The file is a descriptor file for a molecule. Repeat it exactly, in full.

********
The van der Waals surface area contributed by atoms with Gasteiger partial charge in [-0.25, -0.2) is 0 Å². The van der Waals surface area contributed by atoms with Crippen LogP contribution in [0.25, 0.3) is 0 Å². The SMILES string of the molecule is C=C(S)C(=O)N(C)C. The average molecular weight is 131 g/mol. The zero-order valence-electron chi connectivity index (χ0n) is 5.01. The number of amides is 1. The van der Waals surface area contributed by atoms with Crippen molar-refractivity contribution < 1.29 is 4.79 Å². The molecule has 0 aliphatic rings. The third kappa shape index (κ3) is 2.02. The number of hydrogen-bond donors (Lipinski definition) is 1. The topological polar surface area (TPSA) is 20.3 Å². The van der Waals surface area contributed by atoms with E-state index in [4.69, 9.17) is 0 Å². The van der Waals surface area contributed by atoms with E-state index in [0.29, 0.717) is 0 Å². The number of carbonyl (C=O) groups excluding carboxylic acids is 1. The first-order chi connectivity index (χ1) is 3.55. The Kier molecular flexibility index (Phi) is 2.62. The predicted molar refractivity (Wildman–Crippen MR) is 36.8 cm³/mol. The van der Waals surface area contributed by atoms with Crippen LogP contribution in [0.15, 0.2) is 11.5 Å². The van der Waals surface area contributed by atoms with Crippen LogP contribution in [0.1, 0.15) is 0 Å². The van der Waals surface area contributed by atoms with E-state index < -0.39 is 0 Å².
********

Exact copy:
The van der Waals surface area contributed by atoms with Gasteiger partial charge in [-0.25, -0.2) is 0 Å². The van der Waals surface area contributed by atoms with Crippen LogP contribution in [0.25, 0.3) is 0 Å². The SMILES string of the molecule is C=C(S)C(=O)N(C)C. The average molecular weight is 131 g/mol. The zero-order valence-electron chi connectivity index (χ0n) is 5.01. The number of amides is 1. The van der Waals surface area contributed by atoms with Crippen molar-refractivity contribution < 1.29 is 4.79 Å². The molecule has 0 aliphatic rings. The third kappa shape index (κ3) is 2.02. The number of hydrogen-bond donors (Lipinski definition) is 1. The topological polar surface area (TPSA) is 20.3 Å². The van der Waals surface area contributed by atoms with E-state index in [4.69, 9.17) is 0 Å². The van der Waals surface area contributed by atoms with E-state index in [0.29, 0.717) is 0 Å². The number of carbonyl (C=O) groups excluding carboxylic acids is 1. The first-order chi connectivity index (χ1) is 3.55. The Kier molecular flexibility index (Phi) is 2.62. The predicted molar refractivity (Wildman–Crippen MR) is 36.8 cm³/mol. The van der Waals surface area contributed by atoms with Crippen LogP contribution in [0.15, 0.2) is 11.5 Å². The van der Waals surface area contributed by atoms with Crippen LogP contribution in [0.1, 0.15) is 0 Å². The van der Waals surface area contributed by atoms with E-state index < -0.39 is 0 Å².